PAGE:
The Compass range starts with the 2.0-litre petrol-powered Sport model, priced at just under £17,000. Entry-level cars come with air-conditioning, alloy wheels, front and rear electric windows, cruise control and an MP3 socket. The Sport+ spec adds a USB socket, climate control and Bluetooth connectivity.

Topping out the range is the 2.2 Limited which, at just under £24,000, is about £1500 cheaper than an equivalent VW Tiguan or Ford Kuga and comes with leather upholstery, heated electric front seats, part-electric driver’s seat adjustment, a six-disc CD autochanger.and Bluetooth.

Every Compass has six airbags, stability control, and a system that can brake individual wheels to stop the car rolling over. What’s more, active front head restraints are fitted to minimise whiplash injuries in a rear-end shunt. An engine immobiliser and a Thatcham Category 1 Alarm make life harder for thieves.

Cost of Ownership

No new vehicle can dodge the efficiency issue and although the Compass isn’t a standard setter in its sector, its running costs won’t break the bank. All the powerplants are Euro 5 compliant, the most impressive being the lower-powered version of the 2.2-litre Mercedes diesel which returns a combined fuel economy figure of 46.3mpg and a carbon dioxide output of just 161g/km, a figure that wouldn’t look bad on a family hatch. Go for the punchier 161bhp car and you get 42.8mpg and 172 g/km.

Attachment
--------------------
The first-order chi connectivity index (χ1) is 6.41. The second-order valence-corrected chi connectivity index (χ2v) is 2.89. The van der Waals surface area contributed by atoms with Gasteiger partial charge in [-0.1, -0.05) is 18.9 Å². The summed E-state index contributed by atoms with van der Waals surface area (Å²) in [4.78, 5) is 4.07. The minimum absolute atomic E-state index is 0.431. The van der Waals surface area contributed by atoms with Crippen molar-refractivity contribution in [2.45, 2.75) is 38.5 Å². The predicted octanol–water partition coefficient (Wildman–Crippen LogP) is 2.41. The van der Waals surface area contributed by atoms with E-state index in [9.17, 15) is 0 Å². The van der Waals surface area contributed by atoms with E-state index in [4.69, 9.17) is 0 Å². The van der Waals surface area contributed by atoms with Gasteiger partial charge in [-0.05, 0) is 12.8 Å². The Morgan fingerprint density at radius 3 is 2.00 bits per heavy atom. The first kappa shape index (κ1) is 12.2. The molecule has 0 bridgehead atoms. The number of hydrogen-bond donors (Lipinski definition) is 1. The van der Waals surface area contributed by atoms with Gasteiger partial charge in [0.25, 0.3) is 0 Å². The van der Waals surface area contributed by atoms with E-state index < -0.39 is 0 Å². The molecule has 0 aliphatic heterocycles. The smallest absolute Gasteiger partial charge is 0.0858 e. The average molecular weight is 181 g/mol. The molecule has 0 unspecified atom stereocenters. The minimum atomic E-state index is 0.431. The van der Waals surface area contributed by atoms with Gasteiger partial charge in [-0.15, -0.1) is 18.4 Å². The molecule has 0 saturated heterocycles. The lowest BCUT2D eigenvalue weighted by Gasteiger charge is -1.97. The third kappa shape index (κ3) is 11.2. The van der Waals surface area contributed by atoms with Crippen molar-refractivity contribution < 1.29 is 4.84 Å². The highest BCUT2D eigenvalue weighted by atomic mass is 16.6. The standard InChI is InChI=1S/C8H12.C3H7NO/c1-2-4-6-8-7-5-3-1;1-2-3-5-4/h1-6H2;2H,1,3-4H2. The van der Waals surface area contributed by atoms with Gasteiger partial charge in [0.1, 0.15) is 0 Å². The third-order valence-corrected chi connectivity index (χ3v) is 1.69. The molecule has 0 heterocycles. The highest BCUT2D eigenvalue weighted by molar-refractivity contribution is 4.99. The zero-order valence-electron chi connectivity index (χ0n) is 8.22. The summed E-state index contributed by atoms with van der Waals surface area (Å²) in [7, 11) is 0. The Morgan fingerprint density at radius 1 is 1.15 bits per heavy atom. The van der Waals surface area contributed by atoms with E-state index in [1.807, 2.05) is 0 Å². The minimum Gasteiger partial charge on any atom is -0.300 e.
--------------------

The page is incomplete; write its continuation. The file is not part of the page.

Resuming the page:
Insurance is sensible and residual values, while never a Compass strong point, are expected to improve with this latest model.

This 2.2 CRD shows off the Compass at its best. Yes, this eep may stil be a little rough round the edges. But for those who like their 4x4s to be tough and capable off road, it should hold plenty of appeal.

There are a number of more refined and stylish rivals out there but few offer as much equipment for the money.

There’s enough Jeep DNA to ensure it presents a more purposeful image than your average compact 4×4 soft-roader but the Compass remains a reasonably composed prospect on the road. Go for this diesel model and it represents solid value.

Citroen C-Crosser
Citroen C-Crosser
Citroen C-Crosser
Citroen C-Crosser
Citroen C-Crosser
Citroen C-Crosser
Citroen C-Crosser
Citroen C-Crosser